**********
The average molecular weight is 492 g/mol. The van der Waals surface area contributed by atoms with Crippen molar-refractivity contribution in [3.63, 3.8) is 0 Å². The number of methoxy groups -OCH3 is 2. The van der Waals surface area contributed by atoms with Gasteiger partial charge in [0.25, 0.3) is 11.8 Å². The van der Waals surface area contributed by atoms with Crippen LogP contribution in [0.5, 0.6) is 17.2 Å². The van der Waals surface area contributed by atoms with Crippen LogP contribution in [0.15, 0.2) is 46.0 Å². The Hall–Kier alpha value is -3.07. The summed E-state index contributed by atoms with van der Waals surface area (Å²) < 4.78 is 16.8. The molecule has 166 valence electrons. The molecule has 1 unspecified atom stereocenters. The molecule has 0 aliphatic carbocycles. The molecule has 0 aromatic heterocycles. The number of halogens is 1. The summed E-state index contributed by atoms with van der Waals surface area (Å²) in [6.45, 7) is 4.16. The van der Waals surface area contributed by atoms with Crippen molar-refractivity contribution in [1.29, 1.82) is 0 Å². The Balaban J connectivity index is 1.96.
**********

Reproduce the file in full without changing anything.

The average molecular weight is 492 g/mol. The van der Waals surface area contributed by atoms with Crippen molar-refractivity contribution in [3.63, 3.8) is 0 Å². The number of methoxy groups -OCH3 is 2. The van der Waals surface area contributed by atoms with Gasteiger partial charge in [0.25, 0.3) is 11.8 Å². The van der Waals surface area contributed by atoms with Crippen LogP contribution in [0.5, 0.6) is 17.2 Å². The van der Waals surface area contributed by atoms with Crippen LogP contribution in [0.15, 0.2) is 46.0 Å². The Hall–Kier alpha value is -3.07. The summed E-state index contributed by atoms with van der Waals surface area (Å²) < 4.78 is 16.8. The molecule has 166 valence electrons. The molecule has 1 unspecified atom stereocenters. The molecule has 0 aliphatic carbocycles. The molecule has 0 aromatic heterocycles. The number of halogens is 1. The summed E-state index contributed by atoms with van der Waals surface area (Å²) in [6.45, 7) is 4.16. The van der Waals surface area contributed by atoms with Crippen molar-refractivity contribution in [1.29, 1.82) is 0 Å². The Balaban J connectivity index is 1.96.